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Voter Outreach

Voter Outreach

Concepts, strategies and objectives to move voters to action

Written by Peter Grear Educate, Organize and Mobilize: Each week over the past several months I’ve written about various aspects of voter suppression with the purpose of explaining its concepts,…

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Keatts A Keeper For New-Look Seahawks

Keatts A Keeper For New-Look Seahawks

New Head Men’s Basketball Coach was all smiles

New Head Men’s Basketball Coach was all smiles at Trask Coliseum. WILMINGTON, NC – Boldly proclaiming, “I’m a winner,” and promising “an exciting brand of basketball” newly-christened UNCW head men’s basketball coach Kevin Keatts said Tuesday that a new day in Seahawk basketball has arrived.

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Lied-to Children More Likely to Cheat and Lie

Lied-to Children More Likely to Cheat and Lie

The study tested 186 children ages 3 to 7

The study tested 186 children ages 3 to 7 in a temptation-resistance paradigm. Approximately half of the children were lied to by an experimenter, who said there was “a huge bowl of candy in the next room” but quickly confessed this was just a ruse to get the child to come play a game. 

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Unconscious Mind Can Detect a Liar When Conscious Mind Fails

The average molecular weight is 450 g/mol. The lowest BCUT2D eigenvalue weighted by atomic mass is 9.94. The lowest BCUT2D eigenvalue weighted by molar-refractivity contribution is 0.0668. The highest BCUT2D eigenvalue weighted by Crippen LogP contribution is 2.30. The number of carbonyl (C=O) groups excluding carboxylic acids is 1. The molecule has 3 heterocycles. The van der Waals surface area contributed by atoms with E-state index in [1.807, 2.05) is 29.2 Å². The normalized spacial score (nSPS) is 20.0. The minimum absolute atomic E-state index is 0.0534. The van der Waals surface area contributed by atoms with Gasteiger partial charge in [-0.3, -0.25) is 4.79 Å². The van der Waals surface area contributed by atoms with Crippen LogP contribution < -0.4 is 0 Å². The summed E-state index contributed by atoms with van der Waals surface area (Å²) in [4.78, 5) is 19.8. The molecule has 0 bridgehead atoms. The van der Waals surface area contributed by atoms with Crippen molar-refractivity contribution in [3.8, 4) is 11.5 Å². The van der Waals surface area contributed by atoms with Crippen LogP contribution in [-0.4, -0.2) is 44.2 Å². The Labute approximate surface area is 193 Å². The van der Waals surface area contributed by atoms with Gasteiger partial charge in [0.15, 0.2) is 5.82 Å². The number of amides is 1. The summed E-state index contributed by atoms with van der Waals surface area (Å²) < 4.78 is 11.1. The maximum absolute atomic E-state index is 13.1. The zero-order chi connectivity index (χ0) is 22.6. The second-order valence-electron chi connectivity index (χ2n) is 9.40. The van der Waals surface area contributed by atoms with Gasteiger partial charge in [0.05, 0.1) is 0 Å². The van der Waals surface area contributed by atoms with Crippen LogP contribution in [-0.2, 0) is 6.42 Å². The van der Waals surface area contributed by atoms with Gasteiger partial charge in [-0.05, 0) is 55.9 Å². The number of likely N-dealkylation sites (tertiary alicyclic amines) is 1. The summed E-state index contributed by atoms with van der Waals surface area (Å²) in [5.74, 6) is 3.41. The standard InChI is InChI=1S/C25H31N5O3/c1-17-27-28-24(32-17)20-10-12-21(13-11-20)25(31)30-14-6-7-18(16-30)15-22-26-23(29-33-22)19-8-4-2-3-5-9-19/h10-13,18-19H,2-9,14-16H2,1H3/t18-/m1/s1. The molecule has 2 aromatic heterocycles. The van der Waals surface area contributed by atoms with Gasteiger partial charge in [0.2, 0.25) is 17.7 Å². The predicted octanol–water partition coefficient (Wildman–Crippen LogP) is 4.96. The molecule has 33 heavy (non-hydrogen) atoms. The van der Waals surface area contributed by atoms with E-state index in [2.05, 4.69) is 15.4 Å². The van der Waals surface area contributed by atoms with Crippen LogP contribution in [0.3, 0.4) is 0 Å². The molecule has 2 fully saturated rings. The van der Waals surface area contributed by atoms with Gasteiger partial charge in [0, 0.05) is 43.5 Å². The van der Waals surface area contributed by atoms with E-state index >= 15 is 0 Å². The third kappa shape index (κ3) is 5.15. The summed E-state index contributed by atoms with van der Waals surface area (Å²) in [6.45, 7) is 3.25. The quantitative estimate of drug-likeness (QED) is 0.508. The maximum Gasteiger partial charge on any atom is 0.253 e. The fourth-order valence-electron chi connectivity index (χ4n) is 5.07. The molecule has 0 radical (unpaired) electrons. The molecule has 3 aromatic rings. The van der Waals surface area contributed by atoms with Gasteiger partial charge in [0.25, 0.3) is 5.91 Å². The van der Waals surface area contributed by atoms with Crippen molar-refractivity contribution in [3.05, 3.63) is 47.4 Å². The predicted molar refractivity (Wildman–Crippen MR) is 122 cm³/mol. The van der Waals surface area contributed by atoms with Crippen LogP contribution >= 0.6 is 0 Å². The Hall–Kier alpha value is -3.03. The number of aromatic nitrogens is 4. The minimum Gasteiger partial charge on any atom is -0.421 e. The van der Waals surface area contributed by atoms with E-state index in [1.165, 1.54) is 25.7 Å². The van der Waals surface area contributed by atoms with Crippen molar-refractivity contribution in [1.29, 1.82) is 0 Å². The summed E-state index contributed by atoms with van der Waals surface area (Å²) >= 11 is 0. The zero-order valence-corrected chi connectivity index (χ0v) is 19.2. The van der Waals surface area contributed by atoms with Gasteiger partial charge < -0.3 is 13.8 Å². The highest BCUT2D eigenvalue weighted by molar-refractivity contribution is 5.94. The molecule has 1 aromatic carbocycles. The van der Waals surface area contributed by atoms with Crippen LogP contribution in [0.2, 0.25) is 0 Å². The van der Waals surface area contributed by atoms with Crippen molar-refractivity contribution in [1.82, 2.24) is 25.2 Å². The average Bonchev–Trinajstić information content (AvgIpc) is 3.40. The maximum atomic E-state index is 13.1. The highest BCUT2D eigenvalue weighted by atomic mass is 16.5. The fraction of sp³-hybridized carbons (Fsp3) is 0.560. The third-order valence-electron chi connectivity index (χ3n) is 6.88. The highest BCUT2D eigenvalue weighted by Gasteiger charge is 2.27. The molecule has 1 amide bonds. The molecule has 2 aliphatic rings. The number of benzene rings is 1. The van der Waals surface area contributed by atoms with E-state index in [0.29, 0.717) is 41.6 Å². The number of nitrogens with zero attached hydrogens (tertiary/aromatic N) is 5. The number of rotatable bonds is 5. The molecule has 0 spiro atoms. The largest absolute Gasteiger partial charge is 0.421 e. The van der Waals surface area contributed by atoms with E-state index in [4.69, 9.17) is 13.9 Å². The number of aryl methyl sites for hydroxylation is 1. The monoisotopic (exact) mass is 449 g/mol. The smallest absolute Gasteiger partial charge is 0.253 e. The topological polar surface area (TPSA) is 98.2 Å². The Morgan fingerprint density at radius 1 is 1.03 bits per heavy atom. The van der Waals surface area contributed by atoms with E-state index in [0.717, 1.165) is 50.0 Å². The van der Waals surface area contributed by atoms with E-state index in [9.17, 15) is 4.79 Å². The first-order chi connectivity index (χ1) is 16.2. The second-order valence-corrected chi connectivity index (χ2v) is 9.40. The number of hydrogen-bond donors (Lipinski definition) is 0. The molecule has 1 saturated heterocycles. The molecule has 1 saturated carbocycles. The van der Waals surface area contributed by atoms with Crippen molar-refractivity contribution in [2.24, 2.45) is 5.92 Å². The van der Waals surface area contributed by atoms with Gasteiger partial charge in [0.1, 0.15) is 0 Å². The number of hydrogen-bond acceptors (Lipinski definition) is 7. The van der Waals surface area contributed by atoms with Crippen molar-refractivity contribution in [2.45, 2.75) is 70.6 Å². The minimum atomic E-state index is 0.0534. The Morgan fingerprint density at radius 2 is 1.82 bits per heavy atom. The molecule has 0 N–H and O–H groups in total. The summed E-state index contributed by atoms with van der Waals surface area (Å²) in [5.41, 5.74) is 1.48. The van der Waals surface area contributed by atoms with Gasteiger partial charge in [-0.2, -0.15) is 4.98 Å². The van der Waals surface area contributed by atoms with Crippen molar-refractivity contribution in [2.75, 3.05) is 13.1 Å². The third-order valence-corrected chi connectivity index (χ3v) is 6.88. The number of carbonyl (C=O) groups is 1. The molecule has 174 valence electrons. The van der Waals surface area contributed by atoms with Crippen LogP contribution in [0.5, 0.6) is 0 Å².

Unconscious Mind Can Detect a Liar When Conscious Mind Fails

The unconscious mind could catch a liar

“We set out to test whether the unconscious mind could catch a liar – even when the conscious mind failed,” says ten Brinke. Along with Berkeley-Haas Assistant Professor Dana R. Carney, lead author ten Brinke and Dayna Stimson (BS 2013, Psychology), hypothesized that these seemingly paradoxical findings may be accounted for by unconscious mental processes.

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Alliance of North Carolina Black Elected Officials: Educate, Organize, and Mobilize

Alliance of North Carolina Black Elected Officials: Educate, Organize, and Mobilize

North Carolina Alliance of Black Elected Officials

Written by Peter Grear, Esq.  Since August 2013 I've continued to ask myself "what would an effective campaign to defeat voter suppression look like?” Well, on Friday, February 14, 2014, Valentine's Day, I got my answer from Richard Hooker, President of the…

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Download Greater Diversity News Digital PDF Edition for FREE

Download Greater Diversity News Digital PDF Edition for FREE

FREE Full PDF Edition includes stories not featured on the website

The FREE Full PDF Edition includes stories not featured on the website. No paper, no hasel, read on your laptop or mobile devices. 

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Martin Luther King Day of Service

Written by Featured Organization on 14 January 2011.

Many may view the life and legacy of Dr. Martin Luther King, Jr. solely through the lens of civil rights. For the two of us, the centerpiece of his message is the power of service and volunteering to heal racial wounds and lead America into a new era of shared responsibility and equal opportunity. Much of Dr. King’s service message can be summed up in one of his most famous sayings: “Life’s most persistent and urgent question is what are you doing for others.”

For a quarter of a century, the nation has set aside a day to honor one of the great heroes of American history. In recent years, the holiday has been designated as a Day of Service -- “a day on, not a day off” -- to honor Dr. King’s fundamental commitment to engaging people of all races and walks of life in service to our nation and our world.